Movement patterns and habitat use of tiger sharks across ontogeny in the Gulf of Mexico

Published on
15. Juyl 2020

Movement patterns and habitat use of tiger sharks (Galeocerdo cuvier) across ontogeny in the Gulf of Mexico

Matthew J. Ajemian, J. Marcus Drymon, Neil Hammerschlag, R. J. David Wells, Garrett Street, Brett Falterman, Jennifer A. McKinney, William B. Driggers III, Eric R. Hoffmayer, Christopher Fischer, Gregory W. Stunz


The tiger shark (Galeocerdo cuvier) is globally distributed with established coastal and open-ocean movement patterns in many portions of its range. While all life stages of tiger sharks are known to occur in the Gulf of Mexico (GoM), variability in habitat use and movement patterns over ontogeny have never been quantified in this large marine ecosystem. To address this data gap we fitted 56 tiger sharks with Smart Position and Temperature transmitting tags between 2010 and 2018 and examined seasonal and spatial distribution patterns across the GoM. Additionally, we analyzed overlap of core habitats (i.e., 50% kernel density estimates) among individuals relative to large benthic features (oil and gas platforms, natural banks, bathymetric breaks). Our analyses revealed significant ontogenetic and seasonal differences in distribution patterns as well as across-shelf (i.e., regional) and sex-linked variability in movement rates. Presumably sub-adult and adult sharks achieved significantly higher movement rates and used off-shelf deeper habitats at greater proportions than juvenile sharks, particularly during the fall and winter seasons. Further, female maximum rate of movement was higher than males when accounting for size. Additionally, we found evidence of core regions encompassing the National Oceanographic and Atmospheric Administration designated Habitat Areas of Particular Concern (i.e., shelf-edge banks) during cooler months, particularly by females, as well as 2,504 oil and gas platforms. These data provide a baseline for future assessments of environmental impacts, such as climate variability or oil spills, on tiger shark movements and distribution in the region. Future research may benefit from combining alternative tracking tools, such as acoustic telemetry and genetic approaches, which can facilitate long-term assessment of the species’ movement dynamics and better elucidate the ecological significance of the core habitats identified here.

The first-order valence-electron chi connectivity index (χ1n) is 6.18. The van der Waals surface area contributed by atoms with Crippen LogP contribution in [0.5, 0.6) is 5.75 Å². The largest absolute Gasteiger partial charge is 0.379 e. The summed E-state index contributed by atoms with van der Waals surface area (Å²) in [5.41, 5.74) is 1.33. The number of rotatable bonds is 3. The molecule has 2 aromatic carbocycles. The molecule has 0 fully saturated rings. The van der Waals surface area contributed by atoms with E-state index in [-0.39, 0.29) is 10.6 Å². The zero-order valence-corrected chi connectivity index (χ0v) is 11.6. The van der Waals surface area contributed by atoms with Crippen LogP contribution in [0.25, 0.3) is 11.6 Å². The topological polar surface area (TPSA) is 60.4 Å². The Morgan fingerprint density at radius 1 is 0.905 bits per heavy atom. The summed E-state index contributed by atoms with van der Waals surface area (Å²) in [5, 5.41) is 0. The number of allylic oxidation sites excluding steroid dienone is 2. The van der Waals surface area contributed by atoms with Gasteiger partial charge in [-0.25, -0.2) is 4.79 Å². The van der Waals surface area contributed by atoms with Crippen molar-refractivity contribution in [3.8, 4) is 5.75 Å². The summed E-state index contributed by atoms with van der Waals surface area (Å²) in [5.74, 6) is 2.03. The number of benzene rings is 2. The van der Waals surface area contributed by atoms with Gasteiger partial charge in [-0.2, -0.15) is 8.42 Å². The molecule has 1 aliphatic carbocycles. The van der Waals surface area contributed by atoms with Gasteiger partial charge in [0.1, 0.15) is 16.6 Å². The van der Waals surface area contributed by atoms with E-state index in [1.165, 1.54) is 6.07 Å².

PLoS ONE 15(7): e0234868. DOI: 10.1371/journal.pone.0234868


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